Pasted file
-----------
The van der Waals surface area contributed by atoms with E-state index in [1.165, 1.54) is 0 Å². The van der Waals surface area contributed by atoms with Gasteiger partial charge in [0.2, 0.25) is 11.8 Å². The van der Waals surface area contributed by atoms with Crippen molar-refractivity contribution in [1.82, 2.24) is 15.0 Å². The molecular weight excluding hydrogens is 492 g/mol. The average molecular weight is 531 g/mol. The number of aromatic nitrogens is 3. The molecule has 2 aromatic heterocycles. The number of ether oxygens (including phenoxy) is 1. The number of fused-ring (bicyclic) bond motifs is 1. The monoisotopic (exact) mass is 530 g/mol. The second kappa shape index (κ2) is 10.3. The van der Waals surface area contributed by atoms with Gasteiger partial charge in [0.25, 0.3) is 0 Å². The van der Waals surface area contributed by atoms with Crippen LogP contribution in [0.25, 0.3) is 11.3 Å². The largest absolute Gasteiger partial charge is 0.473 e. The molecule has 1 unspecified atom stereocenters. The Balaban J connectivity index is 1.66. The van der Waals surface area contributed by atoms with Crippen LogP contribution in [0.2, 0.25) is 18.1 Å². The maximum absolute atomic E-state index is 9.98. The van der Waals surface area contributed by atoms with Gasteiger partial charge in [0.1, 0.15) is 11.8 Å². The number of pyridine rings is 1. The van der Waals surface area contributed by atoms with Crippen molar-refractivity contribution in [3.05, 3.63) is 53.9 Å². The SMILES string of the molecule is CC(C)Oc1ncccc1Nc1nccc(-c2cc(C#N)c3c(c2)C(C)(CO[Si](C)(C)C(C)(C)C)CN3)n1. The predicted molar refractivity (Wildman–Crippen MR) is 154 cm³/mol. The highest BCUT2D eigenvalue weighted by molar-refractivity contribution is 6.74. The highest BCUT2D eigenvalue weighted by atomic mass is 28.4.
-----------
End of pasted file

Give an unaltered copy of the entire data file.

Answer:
The van der Waals surface area contributed by atoms with E-state index in [1.165, 1.54) is 0 Å². The van der Waals surface area contributed by atoms with Gasteiger partial charge in [0.2, 0.25) is 11.8 Å². The van der Waals surface area contributed by atoms with Crippen molar-refractivity contribution in [1.82, 2.24) is 15.0 Å². The molecular weight excluding hydrogens is 492 g/mol. The average molecular weight is 531 g/mol. The number of aromatic nitrogens is 3. The molecule has 2 aromatic heterocycles. The number of ether oxygens (including phenoxy) is 1. The number of fused-ring (bicyclic) bond motifs is 1. The monoisotopic (exact) mass is 530 g/mol. The second kappa shape index (κ2) is 10.3. The van der Waals surface area contributed by atoms with Gasteiger partial charge in [0.25, 0.3) is 0 Å². The van der Waals surface area contributed by atoms with Crippen LogP contribution in [0.25, 0.3) is 11.3 Å². The largest absolute Gasteiger partial charge is 0.473 e. The molecule has 1 unspecified atom stereocenters. The Balaban J connectivity index is 1.66. The van der Waals surface area contributed by atoms with Crippen LogP contribution in [0.2, 0.25) is 18.1 Å². The maximum absolute atomic E-state index is 9.98. The van der Waals surface area contributed by atoms with Gasteiger partial charge in [0.1, 0.15) is 11.8 Å². The number of pyridine rings is 1. The van der Waals surface area contributed by atoms with Crippen molar-refractivity contribution in [3.05, 3.63) is 53.9 Å². The SMILES string of the molecule is CC(C)Oc1ncccc1Nc1nccc(-c2cc(C#N)c3c(c2)C(C)(CO[Si](C)(C)C(C)(C)C)CN3)n1. The predicted molar refractivity (Wildman–Crippen MR) is 154 cm³/mol. The highest BCUT2D eigenvalue weighted by molar-refractivity contribution is 6.74. The highest BCUT2D eigenvalue weighted by atomic mass is 28.4.